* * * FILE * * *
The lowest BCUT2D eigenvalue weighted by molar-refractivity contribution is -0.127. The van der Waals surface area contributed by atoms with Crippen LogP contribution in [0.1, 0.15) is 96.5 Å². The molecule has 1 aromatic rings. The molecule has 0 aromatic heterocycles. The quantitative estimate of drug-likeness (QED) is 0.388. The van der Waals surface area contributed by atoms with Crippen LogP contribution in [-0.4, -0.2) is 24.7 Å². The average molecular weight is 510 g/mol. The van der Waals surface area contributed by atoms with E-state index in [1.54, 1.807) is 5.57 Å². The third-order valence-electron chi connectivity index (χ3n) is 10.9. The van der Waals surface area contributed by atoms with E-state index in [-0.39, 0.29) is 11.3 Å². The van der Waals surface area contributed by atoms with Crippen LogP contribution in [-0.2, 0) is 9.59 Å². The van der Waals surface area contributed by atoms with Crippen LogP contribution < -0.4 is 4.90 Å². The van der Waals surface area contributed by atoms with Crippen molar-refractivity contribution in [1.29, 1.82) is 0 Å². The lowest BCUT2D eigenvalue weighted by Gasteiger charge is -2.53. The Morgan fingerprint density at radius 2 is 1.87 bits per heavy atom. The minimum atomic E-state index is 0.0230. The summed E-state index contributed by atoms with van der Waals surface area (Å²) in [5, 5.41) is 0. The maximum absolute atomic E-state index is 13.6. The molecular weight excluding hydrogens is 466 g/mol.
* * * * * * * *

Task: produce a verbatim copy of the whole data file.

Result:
The lowest BCUT2D eigenvalue weighted by molar-refractivity contribution is -0.127. The van der Waals surface area contributed by atoms with Crippen LogP contribution in [0.1, 0.15) is 96.5 Å². The molecule has 1 aromatic rings. The molecule has 0 aromatic heterocycles. The quantitative estimate of drug-likeness (QED) is 0.388. The van der Waals surface area contributed by atoms with Crippen LogP contribution in [-0.4, -0.2) is 24.7 Å². The average molecular weight is 510 g/mol. The van der Waals surface area contributed by atoms with E-state index in [1.54, 1.807) is 5.57 Å². The third-order valence-electron chi connectivity index (χ3n) is 10.9. The van der Waals surface area contributed by atoms with E-state index in [-0.39, 0.29) is 11.3 Å². The van der Waals surface area contributed by atoms with Crippen LogP contribution in [-0.2, 0) is 9.59 Å². The van der Waals surface area contributed by atoms with Crippen LogP contribution < -0.4 is 4.90 Å². The van der Waals surface area contributed by atoms with Crippen molar-refractivity contribution in [1.29, 1.82) is 0 Å². The lowest BCUT2D eigenvalue weighted by Gasteiger charge is -2.53. The Morgan fingerprint density at radius 2 is 1.87 bits per heavy atom. The minimum atomic E-state index is 0.0230. The summed E-state index contributed by atoms with van der Waals surface area (Å²) in [5, 5.41) is 0. The maximum absolute atomic E-state index is 13.6. The molecular weight excluding hydrogens is 466 g/mol.